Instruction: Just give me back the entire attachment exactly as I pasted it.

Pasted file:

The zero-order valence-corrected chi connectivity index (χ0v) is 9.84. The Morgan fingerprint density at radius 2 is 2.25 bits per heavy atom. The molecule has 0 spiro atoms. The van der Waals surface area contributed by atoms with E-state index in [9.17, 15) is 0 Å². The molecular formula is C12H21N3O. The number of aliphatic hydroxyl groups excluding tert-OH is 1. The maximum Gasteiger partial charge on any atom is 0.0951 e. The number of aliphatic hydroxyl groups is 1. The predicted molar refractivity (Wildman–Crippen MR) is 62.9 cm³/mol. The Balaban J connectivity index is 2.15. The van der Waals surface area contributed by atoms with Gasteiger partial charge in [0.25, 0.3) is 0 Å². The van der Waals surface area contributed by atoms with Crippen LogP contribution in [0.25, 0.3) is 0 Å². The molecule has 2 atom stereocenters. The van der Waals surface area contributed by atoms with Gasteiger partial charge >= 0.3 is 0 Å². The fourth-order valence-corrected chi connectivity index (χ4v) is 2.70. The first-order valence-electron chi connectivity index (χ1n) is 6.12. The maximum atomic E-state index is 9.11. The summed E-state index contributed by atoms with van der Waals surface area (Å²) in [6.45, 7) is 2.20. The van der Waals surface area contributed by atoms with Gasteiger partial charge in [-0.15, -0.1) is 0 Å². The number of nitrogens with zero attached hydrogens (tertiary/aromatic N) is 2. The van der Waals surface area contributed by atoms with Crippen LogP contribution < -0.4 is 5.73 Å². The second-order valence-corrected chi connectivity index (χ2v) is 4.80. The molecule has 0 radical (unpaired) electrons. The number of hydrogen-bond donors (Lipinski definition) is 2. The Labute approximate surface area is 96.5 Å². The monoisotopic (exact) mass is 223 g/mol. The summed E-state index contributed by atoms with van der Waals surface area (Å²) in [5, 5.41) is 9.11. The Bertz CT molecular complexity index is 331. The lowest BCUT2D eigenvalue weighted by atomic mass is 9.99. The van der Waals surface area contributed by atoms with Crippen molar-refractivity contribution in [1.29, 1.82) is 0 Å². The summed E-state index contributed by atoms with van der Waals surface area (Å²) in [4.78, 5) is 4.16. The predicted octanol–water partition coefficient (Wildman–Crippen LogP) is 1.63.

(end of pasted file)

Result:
The zero-order valence-corrected chi connectivity index (χ0v) is 9.84. The Morgan fingerprint density at radius 2 is 2.25 bits per heavy atom. The molecule has 0 spiro atoms. The van der Waals surface area contributed by atoms with E-state index in [9.17, 15) is 0 Å². The molecular formula is C12H21N3O. The number of aliphatic hydroxyl groups excluding tert-OH is 1. The maximum Gasteiger partial charge on any atom is 0.0951 e. The number of aliphatic hydroxyl groups is 1. The predicted molar refractivity (Wildman–Crippen MR) is 62.9 cm³/mol. The Balaban J connectivity index is 2.15. The van der Waals surface area contributed by atoms with Gasteiger partial charge in [0.25, 0.3) is 0 Å². The van der Waals surface area contributed by atoms with Crippen LogP contribution in [0.25, 0.3) is 0 Å². The molecule has 2 atom stereocenters. The van der Waals surface area contributed by atoms with Gasteiger partial charge >= 0.3 is 0 Å². The fourth-order valence-corrected chi connectivity index (χ4v) is 2.70. The first-order valence-electron chi connectivity index (χ1n) is 6.12. The maximum atomic E-state index is 9.11. The summed E-state index contributed by atoms with van der Waals surface area (Å²) in [6.45, 7) is 2.20. The van der Waals surface area contributed by atoms with Gasteiger partial charge in [-0.15, -0.1) is 0 Å². The number of nitrogens with zero attached hydrogens (tertiary/aromatic N) is 2. The van der Waals surface area contributed by atoms with Crippen LogP contribution < -0.4 is 5.73 Å². The second-order valence-corrected chi connectivity index (χ2v) is 4.80. The molecule has 0 radical (unpaired) electrons. The number of hydrogen-bond donors (Lipinski definition) is 2. The Labute approximate surface area is 96.5 Å². The monoisotopic (exact) mass is 223 g/mol. The summed E-state index contributed by atoms with van der Waals surface area (Å²) in [5, 5.41) is 9.11. The Bertz CT molecular complexity index is 331. The lowest BCUT2D eigenvalue weighted by atomic mass is 9.99. The van der Waals surface area contributed by atoms with Crippen molar-refractivity contribution in [1.29, 1.82) is 0 Å². The summed E-state index contributed by atoms with van der Waals surface area (Å²) in [4.78, 5) is 4.16. The predicted octanol–water partition coefficient (Wildman–Crippen LogP) is 1.63.